This month, painter Kenny Ebright marks his 25th anniversary with H.J. Holtz & Son. The only person who’s been with the company longer is president Rick Holtz, who started just nine months before Ebright.

Some might think they were destined for a rocky relationship, given one of Holtz’s first directives to the newest member of the Holtz team.

“My hair was short in front, but I had a long braid – down to my waist almost – that I put up under my cap,” Ebright recalls. “Rick saw me take my cap off one day as we were leaving a [work] site, and said, ‘Here’s $20; take the rest of the afternoon off and go get a haircut.’”

Ebright acquiesced that time, but on other occasions, his response was different.

“Yeah, I tried to quit five times,” he says, laughing. “But Rick wouldn’t let me leave. He’d follow me out and say, ‘I’d rather you not do that’; he’d use some sort of psychology on me, and I’d stay.”

Both agree it’s been years since Ebright has tried to walk away.

“Back then, Kenny’s temper would sometimes get the best of him,” Holtz says. “He’s been here so long now, he’s really family. My kids think of him as an uncle.”

Ebright agrees: “When he’d get under my skin, I’d just work harder,” he says. “I love working here. We’re just like family.”

Over the years, Ebright has trained many of the company’s painters, ensuring a consistent approach both to the job at hand and to serving customers. In his early days at Holtz & Son, Ebright says, it was common for people to be hired but not have the skill set to remain. “They’d hire 10 [people] to find one who’d work,” he says, adding that the company’s deliberately measured growth over the years makes it easier to find and retain the right people.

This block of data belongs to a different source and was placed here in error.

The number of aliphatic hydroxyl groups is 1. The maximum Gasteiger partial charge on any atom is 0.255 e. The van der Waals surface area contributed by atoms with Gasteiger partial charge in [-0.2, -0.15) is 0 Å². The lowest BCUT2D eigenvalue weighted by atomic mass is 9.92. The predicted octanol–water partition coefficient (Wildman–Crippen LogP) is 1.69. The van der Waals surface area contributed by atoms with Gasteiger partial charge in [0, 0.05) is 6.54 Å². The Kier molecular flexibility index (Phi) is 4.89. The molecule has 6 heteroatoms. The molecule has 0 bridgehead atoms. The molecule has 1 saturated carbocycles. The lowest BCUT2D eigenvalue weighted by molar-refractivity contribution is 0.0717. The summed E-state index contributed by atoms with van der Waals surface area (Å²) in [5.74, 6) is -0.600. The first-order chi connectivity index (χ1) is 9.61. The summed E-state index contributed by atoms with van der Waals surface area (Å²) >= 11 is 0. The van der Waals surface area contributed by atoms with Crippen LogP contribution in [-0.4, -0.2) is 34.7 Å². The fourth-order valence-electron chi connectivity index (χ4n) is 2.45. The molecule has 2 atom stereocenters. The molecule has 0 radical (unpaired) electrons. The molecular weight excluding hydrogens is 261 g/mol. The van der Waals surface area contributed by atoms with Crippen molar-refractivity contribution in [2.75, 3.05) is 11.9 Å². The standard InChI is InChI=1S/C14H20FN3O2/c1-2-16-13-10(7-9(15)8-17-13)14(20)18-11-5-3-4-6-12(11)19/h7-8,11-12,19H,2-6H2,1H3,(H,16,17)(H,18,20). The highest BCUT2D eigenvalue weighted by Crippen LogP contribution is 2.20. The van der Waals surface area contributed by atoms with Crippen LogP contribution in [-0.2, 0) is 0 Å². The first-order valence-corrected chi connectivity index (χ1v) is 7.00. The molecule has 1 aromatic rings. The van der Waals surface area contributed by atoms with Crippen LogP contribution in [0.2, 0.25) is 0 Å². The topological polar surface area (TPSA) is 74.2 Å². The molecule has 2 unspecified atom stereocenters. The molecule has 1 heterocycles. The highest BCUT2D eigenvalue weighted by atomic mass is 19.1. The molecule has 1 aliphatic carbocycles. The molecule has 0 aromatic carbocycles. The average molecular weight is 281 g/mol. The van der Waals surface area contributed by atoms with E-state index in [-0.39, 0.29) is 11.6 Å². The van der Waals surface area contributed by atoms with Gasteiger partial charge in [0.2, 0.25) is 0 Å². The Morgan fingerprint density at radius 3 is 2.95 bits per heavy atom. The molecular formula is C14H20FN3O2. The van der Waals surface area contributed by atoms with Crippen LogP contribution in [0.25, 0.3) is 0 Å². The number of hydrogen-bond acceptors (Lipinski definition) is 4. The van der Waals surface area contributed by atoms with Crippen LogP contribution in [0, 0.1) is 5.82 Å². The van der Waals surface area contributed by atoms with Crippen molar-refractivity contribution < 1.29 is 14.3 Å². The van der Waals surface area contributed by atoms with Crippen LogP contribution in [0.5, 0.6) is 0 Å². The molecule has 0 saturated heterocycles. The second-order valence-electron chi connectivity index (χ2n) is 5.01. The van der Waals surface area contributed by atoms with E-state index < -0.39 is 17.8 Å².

Ebright now specializes in working with Fine Paints of Europe, a high-end coatings line. FPE coatings require careful surface preparation, because they will show imperfections in a wall or on a piece of furniture. And the environment has to be carefully controlled, so airborne dust particles don’t mar the surface. It’s a tricky job, Ebright says.

“FPE aren’t like domestic paints,” he says. “You’ve got to know how to thin it, how to set the pressure [in the sprayer], how to lay it right, or it will sag and drip.

“You can’t get frustrated when you’re working with it, because it will bite you like a dog.”

Ebright laughs when he recalls how he had to cut his braid at the start of his tenure with Holtz & Son and points to another change in his hair, one that took years to develop.

“I came to work here with brown hair, and now it’s gray,” he says.